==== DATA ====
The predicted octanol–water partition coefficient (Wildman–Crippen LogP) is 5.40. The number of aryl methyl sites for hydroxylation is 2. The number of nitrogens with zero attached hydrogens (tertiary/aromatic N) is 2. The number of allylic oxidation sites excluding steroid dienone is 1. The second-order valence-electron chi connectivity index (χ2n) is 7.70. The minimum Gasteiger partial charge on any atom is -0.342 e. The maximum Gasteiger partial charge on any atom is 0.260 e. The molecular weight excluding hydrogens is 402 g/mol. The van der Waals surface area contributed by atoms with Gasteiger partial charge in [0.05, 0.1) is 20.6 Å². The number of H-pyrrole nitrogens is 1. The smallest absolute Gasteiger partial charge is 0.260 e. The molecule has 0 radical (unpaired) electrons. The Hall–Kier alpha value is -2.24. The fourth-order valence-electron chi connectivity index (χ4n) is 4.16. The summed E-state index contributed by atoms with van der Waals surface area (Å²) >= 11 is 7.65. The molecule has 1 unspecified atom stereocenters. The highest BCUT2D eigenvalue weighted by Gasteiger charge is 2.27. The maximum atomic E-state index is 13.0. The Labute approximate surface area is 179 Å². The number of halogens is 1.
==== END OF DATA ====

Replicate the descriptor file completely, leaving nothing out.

The predicted octanol–water partition coefficient (Wildman–Crippen LogP) is 5.40. The number of aryl methyl sites for hydroxylation is 2. The number of nitrogens with zero attached hydrogens (tertiary/aromatic N) is 2. The number of allylic oxidation sites excluding steroid dienone is 1. The second-order valence-electron chi connectivity index (χ2n) is 7.70. The minimum Gasteiger partial charge on any atom is -0.342 e. The maximum Gasteiger partial charge on any atom is 0.260 e. The molecular weight excluding hydrogens is 402 g/mol. The van der Waals surface area contributed by atoms with Gasteiger partial charge in [0.05, 0.1) is 20.6 Å². The number of H-pyrrole nitrogens is 1. The smallest absolute Gasteiger partial charge is 0.260 e. The molecule has 0 radical (unpaired) electrons. The Hall–Kier alpha value is -2.24. The fourth-order valence-electron chi connectivity index (χ4n) is 4.16. The summed E-state index contributed by atoms with van der Waals surface area (Å²) >= 11 is 7.65. The molecule has 1 unspecified atom stereocenters. The highest BCUT2D eigenvalue weighted by Gasteiger charge is 2.27. The maximum atomic E-state index is 13.0. The Labute approximate surface area is 179 Å². The number of halogens is 1.